Nora and I have been traveling around the country for more than three months now, and although we’ve visited 13 national parks along the way and are having lots of adventures, our road trip is decidedly not a vacation. In fact, we see our journey as an essential and fundamental part of our vision for what Lost Lantern will become.
Craft whiskey is a national phenomenon. Until quite recently, just about all of America’s serious whiskey distilleries were in the three adjacent states of Kentucky, Tennessee, and Indiana (a handful of others, like the old Pennsylvania incarnation of Michter’s, held out for a long time after Prohibition and the world wars but ultimately closed long before my time).
That’s not true anymore. Now, there are distilleries in every state of the country, many of them reviving lost techniques or exploring unique ways of making whiskey influenced by their local environment. Some of these distilleries are relatively large and established; some are laying down a lot of whiskey but waiting years until they feel that it’s ready; others are quite small and only sell in their local area.
That’s why Nora and I hit the road to launch Lost Lantern–why we essentially had to. In my former position at Whisky Advocate, I had the good fortune to meet many of the top craft distillers from around the country and get to know their whiskeys. But there are over 1,600 distilleries now, and many of them don’t have the time, resources, or sometimes even the desire to come to New York and introduce themselves to the media. Of course, these smaller distilleries can make great whiskey too. We’re traveling, in part, to find these distilleries that aren’t well-known nationally.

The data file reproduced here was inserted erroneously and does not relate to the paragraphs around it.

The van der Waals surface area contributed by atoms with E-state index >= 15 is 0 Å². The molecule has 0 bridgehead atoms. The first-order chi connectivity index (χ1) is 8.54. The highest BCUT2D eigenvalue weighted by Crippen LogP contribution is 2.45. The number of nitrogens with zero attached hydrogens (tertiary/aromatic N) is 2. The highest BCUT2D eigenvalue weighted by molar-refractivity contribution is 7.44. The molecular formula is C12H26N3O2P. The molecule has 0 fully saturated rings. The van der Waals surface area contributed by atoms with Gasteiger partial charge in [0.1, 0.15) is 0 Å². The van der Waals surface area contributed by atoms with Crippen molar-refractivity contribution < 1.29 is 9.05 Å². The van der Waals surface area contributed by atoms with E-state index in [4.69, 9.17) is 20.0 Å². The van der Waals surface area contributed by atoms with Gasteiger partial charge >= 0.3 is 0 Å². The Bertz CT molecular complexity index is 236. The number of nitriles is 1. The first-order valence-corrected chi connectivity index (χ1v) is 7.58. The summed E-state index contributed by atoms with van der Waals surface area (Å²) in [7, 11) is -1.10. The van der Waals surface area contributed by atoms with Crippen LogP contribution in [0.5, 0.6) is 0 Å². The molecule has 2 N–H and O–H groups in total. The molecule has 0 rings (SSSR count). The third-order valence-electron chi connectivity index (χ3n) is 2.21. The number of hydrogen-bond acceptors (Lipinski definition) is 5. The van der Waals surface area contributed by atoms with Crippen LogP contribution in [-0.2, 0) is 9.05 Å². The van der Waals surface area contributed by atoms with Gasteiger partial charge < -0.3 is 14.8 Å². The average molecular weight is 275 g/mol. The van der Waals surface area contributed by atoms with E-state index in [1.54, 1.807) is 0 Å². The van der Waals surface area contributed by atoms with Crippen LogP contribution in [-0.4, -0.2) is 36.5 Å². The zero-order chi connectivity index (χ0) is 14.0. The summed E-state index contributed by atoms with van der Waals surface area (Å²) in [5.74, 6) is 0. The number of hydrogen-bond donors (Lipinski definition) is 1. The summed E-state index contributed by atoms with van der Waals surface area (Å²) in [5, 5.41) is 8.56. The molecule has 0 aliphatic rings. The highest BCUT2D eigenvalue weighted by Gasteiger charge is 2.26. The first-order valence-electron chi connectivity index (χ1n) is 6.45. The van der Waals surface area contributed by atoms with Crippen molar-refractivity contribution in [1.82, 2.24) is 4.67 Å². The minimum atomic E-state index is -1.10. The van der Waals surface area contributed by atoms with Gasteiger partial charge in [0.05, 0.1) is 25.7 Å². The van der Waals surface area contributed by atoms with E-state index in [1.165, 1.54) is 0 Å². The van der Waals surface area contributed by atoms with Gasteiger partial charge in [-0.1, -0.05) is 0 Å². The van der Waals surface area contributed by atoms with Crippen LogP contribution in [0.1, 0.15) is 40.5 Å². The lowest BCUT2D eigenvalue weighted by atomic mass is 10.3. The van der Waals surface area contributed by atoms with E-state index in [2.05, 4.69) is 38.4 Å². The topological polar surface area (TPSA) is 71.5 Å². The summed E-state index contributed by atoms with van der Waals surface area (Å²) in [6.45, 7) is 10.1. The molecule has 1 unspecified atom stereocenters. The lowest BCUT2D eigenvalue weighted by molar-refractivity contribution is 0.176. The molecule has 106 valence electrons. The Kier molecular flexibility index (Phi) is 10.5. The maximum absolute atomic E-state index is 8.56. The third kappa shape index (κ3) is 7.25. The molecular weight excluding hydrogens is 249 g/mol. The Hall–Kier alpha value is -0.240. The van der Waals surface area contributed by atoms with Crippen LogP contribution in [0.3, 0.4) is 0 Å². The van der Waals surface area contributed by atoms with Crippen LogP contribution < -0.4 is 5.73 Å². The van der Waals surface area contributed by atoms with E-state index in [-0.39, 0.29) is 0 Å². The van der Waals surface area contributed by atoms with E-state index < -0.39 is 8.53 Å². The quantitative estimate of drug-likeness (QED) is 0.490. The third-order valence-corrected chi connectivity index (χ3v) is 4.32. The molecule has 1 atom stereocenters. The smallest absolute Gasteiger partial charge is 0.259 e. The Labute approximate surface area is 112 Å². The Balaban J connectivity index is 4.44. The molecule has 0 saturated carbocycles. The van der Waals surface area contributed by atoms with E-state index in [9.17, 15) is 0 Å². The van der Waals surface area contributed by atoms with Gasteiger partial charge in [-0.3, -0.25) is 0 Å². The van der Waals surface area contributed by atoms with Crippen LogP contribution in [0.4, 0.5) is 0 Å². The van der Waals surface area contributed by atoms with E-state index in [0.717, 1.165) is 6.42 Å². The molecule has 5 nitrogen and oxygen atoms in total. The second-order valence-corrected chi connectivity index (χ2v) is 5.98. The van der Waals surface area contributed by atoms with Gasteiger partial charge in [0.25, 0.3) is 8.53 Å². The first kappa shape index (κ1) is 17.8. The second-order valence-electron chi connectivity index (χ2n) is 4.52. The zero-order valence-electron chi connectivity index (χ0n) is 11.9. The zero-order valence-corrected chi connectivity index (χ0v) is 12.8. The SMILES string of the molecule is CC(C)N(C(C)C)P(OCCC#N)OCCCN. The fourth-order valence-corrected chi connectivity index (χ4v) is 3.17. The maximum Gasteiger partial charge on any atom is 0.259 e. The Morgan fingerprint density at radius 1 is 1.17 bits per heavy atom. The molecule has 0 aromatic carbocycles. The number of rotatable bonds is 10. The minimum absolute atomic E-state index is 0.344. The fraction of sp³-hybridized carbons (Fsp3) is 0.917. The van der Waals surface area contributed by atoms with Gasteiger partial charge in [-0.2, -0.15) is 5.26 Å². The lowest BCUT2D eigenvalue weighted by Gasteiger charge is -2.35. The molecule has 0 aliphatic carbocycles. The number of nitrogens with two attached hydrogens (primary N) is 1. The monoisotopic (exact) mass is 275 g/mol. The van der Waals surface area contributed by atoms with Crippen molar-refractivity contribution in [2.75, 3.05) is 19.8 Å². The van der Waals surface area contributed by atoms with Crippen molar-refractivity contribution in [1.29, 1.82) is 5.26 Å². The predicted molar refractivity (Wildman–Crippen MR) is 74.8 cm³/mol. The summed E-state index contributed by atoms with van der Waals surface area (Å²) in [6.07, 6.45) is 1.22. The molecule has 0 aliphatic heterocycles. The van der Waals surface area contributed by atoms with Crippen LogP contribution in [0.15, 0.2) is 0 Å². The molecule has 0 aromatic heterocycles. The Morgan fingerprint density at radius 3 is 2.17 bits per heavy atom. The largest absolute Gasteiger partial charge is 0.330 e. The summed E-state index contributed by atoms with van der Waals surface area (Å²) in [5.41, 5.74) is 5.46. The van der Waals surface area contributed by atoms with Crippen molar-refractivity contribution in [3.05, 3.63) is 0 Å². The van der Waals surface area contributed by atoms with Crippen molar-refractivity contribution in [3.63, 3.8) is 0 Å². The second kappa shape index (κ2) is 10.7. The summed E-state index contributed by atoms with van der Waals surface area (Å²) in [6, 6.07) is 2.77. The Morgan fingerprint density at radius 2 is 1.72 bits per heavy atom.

We want Lost Lantern to be an independent bottler of great American craft whiskey–and not just American craft whiskey that already has national name recognition. We love most of those big names too (“big” being a very relative term in craft whiskey) and absolutely want to showcase some of the unique whiskeys they make. But we also want to introduce whiskey lovers to distilleries they don’t already know.
Beyond that, Nora and I believe very strongly in transparency, and that extends to the partners we work with. We’re choosing to travel the country and visit these distilleries in person so we can see how they operate, and so they can see how we operate. Nobody has done something quite like Lost Lantern before, not with craft whiskey, and we want to share our vision for the company directly with the founders and distillers we hope to work with. Maybe we could have launched Lost Lantern without ever leaving New York, explaining our mission and requesting barrel samples by email. But that’s not how we wanted to present ourselves to the community of distillers… nor would it help us advance our own knowledge and palates. We learn so much from every distillery we visit–about production, about maturation, about business, about the weird web of laws that vary dramatically state-to-state. Nora and I have been in the industry in various ways for a long time, but now, having visited dozens of distilleries in dozens of states in just a few months, we’re in the thick of it more than ever before.
And we’re only halfway done!